Desiring God by John Piper, Chapters 7-8

Originally read and written in March 2011.

Summary of Desiring God by John Piper at Simply Convivial

Desiring God, Revised Edition: Meditations of a Christian Hedonist

  • Part 1: Introduction & Chapters 1 & 2 – Happiness & Conversion
  • Part 2: Chapter 3 – Worship
  • Part 3: Chapters 4-6 – Love, Scripture, & Prayer
  • Part 4: Chapters 7 & 8 – Money & Marriage
  • Part 5: Chapters 9 & 10 – Missions & Suffering

My rating: 3 of 5 stars


Thesis: Generosity confirms that our hope is in God and not in ourselves or our money; contentment is true profit.

  • Christians ought to be content with simple necessities of life for wartime (missions-focused) efficiency.

Piper rightly never put any specifics on what is or is not ok to buy or have, but the warp and woof of the chapter is that we should do with as little as possible so that we can funnel as much money as possible into foreign (especially unreached peoples) missions. The gist was that if you aren’t giving up all monetary pursuits to work in the missions field, then the whole point of your having a job is to earn money to give to those in the missions field. That missionaries might be supported was the only legitimate use of earnings besides providing for your own “basic needs” that this chapter condoned. I reread it to make sure that was so, and the only caveat I could find was the following:

We need not feel guilty for enjoying the things He gives us. They are given “for enjoyment.” Fasting, celibacy, and other forms of self-denial are right and good in the service of God, but they must not be elevated as the spiritual norm. The provision of nature are given for our good and, by our Godward joy, can become occasions of thanksgiving and worship.

Those two sentences, however, are all we get in 18 pages of admonitions not to accumulate money, not to purchase luxuries, not to spend money on our own comfort.

God is not glorified when we keep for ourselves (no matter how thankfully) what we ought to be using to alleviate the misery of unevangelized, uneducated, unmedicated, and unfed millions. […] God prospers a business so that thousands of unreached peoples can be reached with the gospel.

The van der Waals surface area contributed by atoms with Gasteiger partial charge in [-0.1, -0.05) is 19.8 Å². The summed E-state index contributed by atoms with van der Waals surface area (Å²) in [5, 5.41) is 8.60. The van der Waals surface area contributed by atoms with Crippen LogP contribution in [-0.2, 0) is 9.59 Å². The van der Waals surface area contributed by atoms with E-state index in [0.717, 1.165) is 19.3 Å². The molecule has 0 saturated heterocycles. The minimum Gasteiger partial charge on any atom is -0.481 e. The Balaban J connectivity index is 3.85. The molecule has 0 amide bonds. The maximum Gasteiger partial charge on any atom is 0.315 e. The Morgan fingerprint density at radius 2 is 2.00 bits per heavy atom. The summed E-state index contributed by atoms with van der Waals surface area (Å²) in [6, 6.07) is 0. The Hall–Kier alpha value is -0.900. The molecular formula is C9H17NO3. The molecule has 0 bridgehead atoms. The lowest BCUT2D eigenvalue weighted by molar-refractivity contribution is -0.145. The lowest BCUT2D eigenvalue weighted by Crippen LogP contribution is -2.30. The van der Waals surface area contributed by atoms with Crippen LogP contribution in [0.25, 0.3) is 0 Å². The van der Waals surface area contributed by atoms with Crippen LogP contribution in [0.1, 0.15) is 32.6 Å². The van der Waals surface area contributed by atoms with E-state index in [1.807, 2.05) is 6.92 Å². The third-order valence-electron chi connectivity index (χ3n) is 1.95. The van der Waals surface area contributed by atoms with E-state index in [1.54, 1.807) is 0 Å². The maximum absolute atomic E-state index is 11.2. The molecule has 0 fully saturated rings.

Now, it is pretty clear here that Piper is aiming his guns at Christians who tithe not at all or who tithe the American “average” of 2%, but the only other option he provides is living as simply or efficiently as possible and giving all remaining to missions, and he focusses almost exclusively on “Frontier” missions. I just don’t see how those are the only two possible categories.

It was at this chapter that I wondered about and had to look up Piper’s eschatology. Sure enough, he’s premil. There is no room in this chapter for pursuing beauty or building culture, both of which require expenditure. Of course we are to give generously and cheerfully, but I don’t think that needs to be to the exclusion of living in the Promised Land — where milk and honey and oil and wine abound. Amil and postmil say Christ is reigning now, that this world is even now His kingdom, that the Old Testament is fulfilled in Christ. So we, the Church, are the fulfillment of all Israel represented, and it will be culminated at the Second Coming. Premil says all this earth is going to burn, that souls are the only, only thing that will count at the Last Day. Postmil (as I am) holds that we are preparing this world for Christ’s return, making it ready as a bride to be presented to her husband. The earth will be filled with the knowledge of the glory of the Lord as the waters cover the sea, and Christ will be at God’s right hand until all enemies are put under His feet. The leaven will slowly work and leaven the whole lump. Your eschatology, what you think will happen to the world, will be evident in your budget. Yes, missions and generosity with the poor (very underrepresented in this chapter) will be a significant part, but so will enjoying the Lord with your increase and yield.

I think Piper had some important points to make in this chapter, especially considering the abominably low tithing average in the church overall, but I felt rather attacked by the chapter. I thought it was too extreme, and put too much pressure on those who do want to be generous and who are generous. Now generous isn’t good enough, it has to be not spending any more than necessary on yourself, and your generosity has to be focused not on the poor in your local area of influence, but the starving third world and the unreached. Helping the poor that you might actually have a relationship with is not even addressed at all.


Thesis: In seeking the happiness of the other, you find your own happiness, for the two are one flesh.

This was short and very, very basic complementarian explanation. Amen, and, I admit it, yawn.

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